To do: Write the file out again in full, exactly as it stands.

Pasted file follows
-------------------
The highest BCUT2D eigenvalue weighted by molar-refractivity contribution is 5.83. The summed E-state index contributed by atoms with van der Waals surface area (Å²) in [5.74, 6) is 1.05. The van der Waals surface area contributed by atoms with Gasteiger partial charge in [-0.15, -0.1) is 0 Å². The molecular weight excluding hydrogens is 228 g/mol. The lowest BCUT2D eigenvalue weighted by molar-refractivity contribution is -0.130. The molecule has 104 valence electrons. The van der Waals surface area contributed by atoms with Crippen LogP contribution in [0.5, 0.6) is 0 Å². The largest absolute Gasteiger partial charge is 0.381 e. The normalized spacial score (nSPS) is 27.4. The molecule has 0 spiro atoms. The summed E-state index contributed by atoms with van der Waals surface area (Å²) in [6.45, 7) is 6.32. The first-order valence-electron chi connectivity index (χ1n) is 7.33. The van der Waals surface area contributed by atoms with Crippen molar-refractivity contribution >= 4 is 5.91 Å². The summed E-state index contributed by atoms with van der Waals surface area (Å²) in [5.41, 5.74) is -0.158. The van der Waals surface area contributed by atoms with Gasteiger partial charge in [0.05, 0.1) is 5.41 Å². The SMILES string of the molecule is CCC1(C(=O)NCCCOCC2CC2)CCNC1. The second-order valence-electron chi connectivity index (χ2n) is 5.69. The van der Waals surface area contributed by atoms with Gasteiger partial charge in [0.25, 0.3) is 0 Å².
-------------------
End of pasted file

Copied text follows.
The highest BCUT2D eigenvalue weighted by molar-refractivity contribution is 5.83. The summed E-state index contributed by atoms with van der Waals surface area (Å²) in [5.74, 6) is 1.05. The van der Waals surface area contributed by atoms with Gasteiger partial charge in [-0.15, -0.1) is 0 Å². The molecular weight excluding hydrogens is 228 g/mol. The lowest BCUT2D eigenvalue weighted by molar-refractivity contribution is -0.130. The molecule has 104 valence electrons. The van der Waals surface area contributed by atoms with Crippen LogP contribution in [0.5, 0.6) is 0 Å². The largest absolute Gasteiger partial charge is 0.381 e. The normalized spacial score (nSPS) is 27.4. The molecule has 0 spiro atoms. The summed E-state index contributed by atoms with van der Waals surface area (Å²) in [6.45, 7) is 6.32. The first-order valence-electron chi connectivity index (χ1n) is 7.33. The van der Waals surface area contributed by atoms with Crippen molar-refractivity contribution >= 4 is 5.91 Å². The summed E-state index contributed by atoms with van der Waals surface area (Å²) in [5.41, 5.74) is -0.158. The van der Waals surface area contributed by atoms with Gasteiger partial charge in [0.05, 0.1) is 5.41 Å². The SMILES string of the molecule is CCC1(C(=O)NCCCOCC2CC2)CCNC1. The second-order valence-electron chi connectivity index (χ2n) is 5.69. The van der Waals surface area contributed by atoms with Gasteiger partial charge in [0.25, 0.3) is 0 Å².